The last morning of CHI I went to a talk on professional usability in open source projects, which was a pretty good, though simplistic, summary of the various papers and blog rants I've read on the topic over the years. Before lunch, I heard about an analysis of participation and moderation on Slashdot. I've sworn off Slashdot (I always hear about the most interesting articles from David or others anyway), but despite my aversion I would be interested in further investigating the demographics and norms of the Slashdot community (or others, but Slashdot is particularly big and fanatical), how they evolve, and how various users react to it. During a break, I saw this hilarious book. Neuro-linguistic programming ... for dummies!?
Lunch for the student volunteers the last day of the conference was tasty and particularly greasy: weinershnitzel (which is not sausage as I thought, but pounded, breaded, deep-fried pork), french fries, and the ubiquitous cold salads. Breakfasts and snacks were the usual pastries, dark tea, and juice. I ate more pastries at CHI than I have for years.
After lunch, A.J. presented our paper on remote usability studies as part of the "Truth, Lies, and Usability Tapes" session, the very last session of the conference. The closing plenary was given by the CEO of IDEO, who talked about industrial design and the creative process. After the plenary the students gave out commemorative CHI stickers, which soon became a hot collector's item among HCI students ("Collect all nine!"). That evening, the student volunteers reconvened one last time for a student volunteer party at a place in downtown Vienna that sells everything by the centimeter.
The hostel that the student volunteers stayed in, Wombat's, was really awesome. It's super-clean and very trendy, with abstract murals on all the walls and its very own bar. Unfortunately they didn't have wireless - internet was available for €1 per 12 minutes. I switched rooms the first night from the room with the snoring folks to a room of female CHI SVs, then I switched again the night after the conference ended, as more CHI folks left Vienna and we decided to consolidate.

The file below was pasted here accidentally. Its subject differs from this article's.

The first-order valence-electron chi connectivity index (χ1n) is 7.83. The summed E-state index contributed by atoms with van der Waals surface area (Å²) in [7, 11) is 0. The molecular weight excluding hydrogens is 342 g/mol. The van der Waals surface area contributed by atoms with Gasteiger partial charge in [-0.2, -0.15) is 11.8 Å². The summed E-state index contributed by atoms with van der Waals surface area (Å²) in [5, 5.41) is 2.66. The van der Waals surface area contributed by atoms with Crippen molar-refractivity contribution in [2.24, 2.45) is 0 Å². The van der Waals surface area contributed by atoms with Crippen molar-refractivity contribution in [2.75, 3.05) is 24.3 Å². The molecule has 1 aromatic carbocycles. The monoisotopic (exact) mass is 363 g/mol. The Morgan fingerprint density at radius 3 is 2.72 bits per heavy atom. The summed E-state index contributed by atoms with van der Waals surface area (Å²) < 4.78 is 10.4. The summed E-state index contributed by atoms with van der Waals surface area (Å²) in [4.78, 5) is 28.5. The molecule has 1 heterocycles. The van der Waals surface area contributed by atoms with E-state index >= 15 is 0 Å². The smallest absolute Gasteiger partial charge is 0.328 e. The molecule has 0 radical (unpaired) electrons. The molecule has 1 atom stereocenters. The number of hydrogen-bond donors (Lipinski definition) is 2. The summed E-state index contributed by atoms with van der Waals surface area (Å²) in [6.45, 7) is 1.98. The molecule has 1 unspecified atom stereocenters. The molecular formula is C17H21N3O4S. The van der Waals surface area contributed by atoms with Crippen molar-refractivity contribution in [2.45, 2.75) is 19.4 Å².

I spent Friday walking the ring around the central city (it used to be the city wall, but was transformed to a beautiful ring lined with parks in the mid-nineteenth century) and going to a CHI-organized tour of the Freud museum with several other Berkeley folks. The tourguide was a philosophy student at a nearby university and had some interesting theories on Freud and Jung. For example, he claimed that the east coast of the USA was more aligned with Freud's theories, with its focus on neuroses, sex, and shame (as exemplified by Sex and the City). In contrast, the west coast of the USA was more Jungian, with its focus on mysticism and collective experience (as exemplified by The X-Files). I also learned that Freud escaped the Nazis to London, that he had back problems, that he was extremely ambitious, that he had severe mouth and throat cancer (you can see one cheek disintegrating in later photos), and that he died by euthanasia. Later that evening, we wandered through Stephansplatz, where a festival (apparently celebrating a holiday like the USA's Labor Day) was gearing up. We watched some street acrobats and a cheesy magician before wandering off, eventually to bed.
Freud's ergonomic chair
streetcars in Vienna
detail in St. Stephen's cathedral
Mozart's a celebrity
On Saturday, three of us ventured up the Danube to Krems and Melk, ogling decrepit castles and hills of grapevines along the way, hacking the automatic rotating function on ananananananana's camera (it's done with a gravity sensor), and even getting caught in a thunderstorm.
On Sunday, we toured some beautiful gardens (including a hedge maze) and went to the high-tech, immersive Music Museum, and on Monday we rented bicycles from the hostel to tool around the city and spent the evening watching a ballet of As You Like It at the famous Vienna opera house (standing room tickets are only €3.50!). I couldn't really follow the plot of the ballet, but it seemed to involve the usual Shakespearean comedic elements of disguises, mistaken identities, and A loves B loves C pretends to love A but really loves B, etc. My flight left at 6:45 a.m. on Tuesday.
The Viennese seem to love geometric hedges
See if you can solve it too: get from the "+1" bottom center to the dot in the middle by horizontally or vertically moving number of squares specified by the number on your current square. Bonus ("for experts"): end up with a sum of zero, if you add together all the values of the squares you visit (this is what the pluses and minuses are for). Hints: for the first challenge, work backwards, and for the second, find a cycle.
Stairwell of the music museum